As I sat indoors this past season in some of the coldest weather we'd seen in many winters, with my children bored and irritable, full of energy with no place to expend it, I longed for the warmer days of spring and summer when I could set them loose on the playground. Now the opportunity is here, and I've breathed a sigh of relief. But as any parent can attest, the playground brings its own challenges. At times the politics on the playground rival those of the Capital in Washington. Is it o.k. for your child to play with someone else's shovel and pail if the other child isn't around? Can another child ride your child's bike if your child is playing on the jungle gym? What must the other parents be thinking about your child...he's so argumentative today? How do you handle a new friend's aggressive child when you don't want to offend the friend? These questions are tough, and each individual playground is different in its politics. In my opinion, however, the most important question is: Can you survive the politics and maintain your child's self esteem?
The playground is a place where our children's self-esteem flourishes. A place where social challenges are met, dealt with, and overcome. It is an arena where our children can thrive in the format where they function best -- play. In their play, they can try on new personas and different types of interactions and relationships under the guise of "pretend". They can stretch and challenge themselves physically, reaching just a little beyond their current capabilities. In short, the playground provides a valuable opportunity for our children to learn, to grow and to develop.
In order for our children to get the most out of their play experience, it is important that we, as adults, do not succumb to the playground politics at the expense of our children. Frequently, however, we do buckle under, because we feel embarrassed by our children's behavior, or confused about how we ourselves should behave. Sometimes we (rightly or wrongly) believe that "everyone is looking at us". When embarrassed, we have a tendency to undermine our children in front of others in order to "save face" or "explain" their (or our own) behavior. Yet when we do this, we sacrifice our children's self-esteem, and rob them of the opportunity to take full advantage of the enriching environment that the playground can provide.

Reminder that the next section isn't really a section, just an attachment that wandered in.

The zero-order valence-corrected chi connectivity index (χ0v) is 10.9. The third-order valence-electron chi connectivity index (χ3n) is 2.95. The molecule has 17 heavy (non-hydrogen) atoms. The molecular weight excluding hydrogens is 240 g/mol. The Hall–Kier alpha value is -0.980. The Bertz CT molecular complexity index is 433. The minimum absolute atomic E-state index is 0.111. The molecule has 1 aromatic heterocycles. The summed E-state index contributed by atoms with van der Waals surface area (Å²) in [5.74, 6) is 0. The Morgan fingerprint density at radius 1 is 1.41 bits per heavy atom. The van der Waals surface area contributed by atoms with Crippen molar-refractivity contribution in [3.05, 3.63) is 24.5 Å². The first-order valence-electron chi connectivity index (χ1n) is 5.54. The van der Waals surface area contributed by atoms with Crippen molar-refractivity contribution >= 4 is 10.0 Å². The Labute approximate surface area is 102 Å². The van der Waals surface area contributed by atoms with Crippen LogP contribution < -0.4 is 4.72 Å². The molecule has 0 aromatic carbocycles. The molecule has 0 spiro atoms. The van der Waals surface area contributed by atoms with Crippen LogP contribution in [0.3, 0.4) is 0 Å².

Because many times we feel more affinity for other adults than we do children we often say or do things which rob our children of the excitement of childhood. Sometimes we say things in jest, as when, the other day, my daughter and I were with another mother and daughter at a street fair. The girls wanted to "win a fish". Jokingly, I said with a sarcastic tone of voice, "Oh great...a fish is just what we need to add to the two cats and two gerbils." After my daughter had won the fish) I teased her, saying "Your Dad is going to kill us when we bring that home." On our way home, I noticed my daughter looking apprehensive. When I asked her about it, she inquired seriously "Is Dad going to be mad when we bring the fish home?" In my desire to connect on an adult level with the other mother, I had inadvertently trampled over my daughter's feelings of excitement and pride in winning the fish. In reality, I was just as pleased to have a fish in the house, and thrilled to see my daughter so excited. Although I might have successfully connected with the other mother, I did so at my daughter's expense.